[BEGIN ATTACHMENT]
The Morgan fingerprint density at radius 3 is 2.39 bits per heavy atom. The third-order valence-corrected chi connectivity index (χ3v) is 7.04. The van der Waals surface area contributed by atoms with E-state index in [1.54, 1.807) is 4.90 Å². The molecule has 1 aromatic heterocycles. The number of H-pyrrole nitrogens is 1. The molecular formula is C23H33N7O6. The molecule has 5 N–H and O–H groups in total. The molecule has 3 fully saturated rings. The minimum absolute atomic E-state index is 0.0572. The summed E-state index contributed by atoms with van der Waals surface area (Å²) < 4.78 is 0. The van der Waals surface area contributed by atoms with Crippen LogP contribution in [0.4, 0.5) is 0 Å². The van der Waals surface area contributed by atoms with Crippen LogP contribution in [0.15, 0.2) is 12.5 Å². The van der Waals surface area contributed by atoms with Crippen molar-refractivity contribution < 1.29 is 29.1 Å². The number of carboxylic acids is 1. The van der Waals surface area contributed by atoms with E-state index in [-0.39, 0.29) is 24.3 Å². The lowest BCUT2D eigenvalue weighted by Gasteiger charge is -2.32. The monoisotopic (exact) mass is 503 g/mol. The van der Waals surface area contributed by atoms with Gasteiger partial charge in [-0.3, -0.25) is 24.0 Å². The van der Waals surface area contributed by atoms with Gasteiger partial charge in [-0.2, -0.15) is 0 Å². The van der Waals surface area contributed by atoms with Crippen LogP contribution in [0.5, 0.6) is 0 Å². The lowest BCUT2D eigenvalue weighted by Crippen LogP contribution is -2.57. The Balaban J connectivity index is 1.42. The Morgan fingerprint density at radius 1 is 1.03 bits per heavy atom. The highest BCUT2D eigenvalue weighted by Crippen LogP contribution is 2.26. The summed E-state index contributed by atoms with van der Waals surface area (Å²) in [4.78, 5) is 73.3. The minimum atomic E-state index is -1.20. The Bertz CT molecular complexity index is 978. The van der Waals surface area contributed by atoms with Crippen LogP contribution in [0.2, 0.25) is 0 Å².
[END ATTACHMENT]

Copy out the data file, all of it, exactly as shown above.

The Morgan fingerprint density at radius 3 is 2.39 bits per heavy atom. The third-order valence-corrected chi connectivity index (χ3v) is 7.04. The van der Waals surface area contributed by atoms with E-state index in [1.54, 1.807) is 4.90 Å². The molecule has 1 aromatic heterocycles. The number of H-pyrrole nitrogens is 1. The molecular formula is C23H33N7O6. The molecule has 5 N–H and O–H groups in total. The molecule has 3 fully saturated rings. The minimum absolute atomic E-state index is 0.0572. The summed E-state index contributed by atoms with van der Waals surface area (Å²) < 4.78 is 0. The van der Waals surface area contributed by atoms with Crippen LogP contribution in [0.4, 0.5) is 0 Å². The van der Waals surface area contributed by atoms with Crippen LogP contribution in [0.15, 0.2) is 12.5 Å². The van der Waals surface area contributed by atoms with Crippen molar-refractivity contribution < 1.29 is 29.1 Å². The number of carboxylic acids is 1. The van der Waals surface area contributed by atoms with E-state index in [-0.39, 0.29) is 24.3 Å². The lowest BCUT2D eigenvalue weighted by Gasteiger charge is -2.32. The monoisotopic (exact) mass is 503 g/mol. The van der Waals surface area contributed by atoms with Gasteiger partial charge in [-0.3, -0.25) is 24.0 Å². The van der Waals surface area contributed by atoms with Gasteiger partial charge in [-0.2, -0.15) is 0 Å². The van der Waals surface area contributed by atoms with Crippen LogP contribution in [0.5, 0.6) is 0 Å². The lowest BCUT2D eigenvalue weighted by Crippen LogP contribution is -2.57. The Balaban J connectivity index is 1.42. The Morgan fingerprint density at radius 1 is 1.03 bits per heavy atom. The highest BCUT2D eigenvalue weighted by Crippen LogP contribution is 2.26. The summed E-state index contributed by atoms with van der Waals surface area (Å²) in [4.78, 5) is 73.3. The minimum atomic E-state index is -1.20. The Bertz CT molecular complexity index is 978. The van der Waals surface area contributed by atoms with Crippen LogP contribution in [0.2, 0.25) is 0 Å².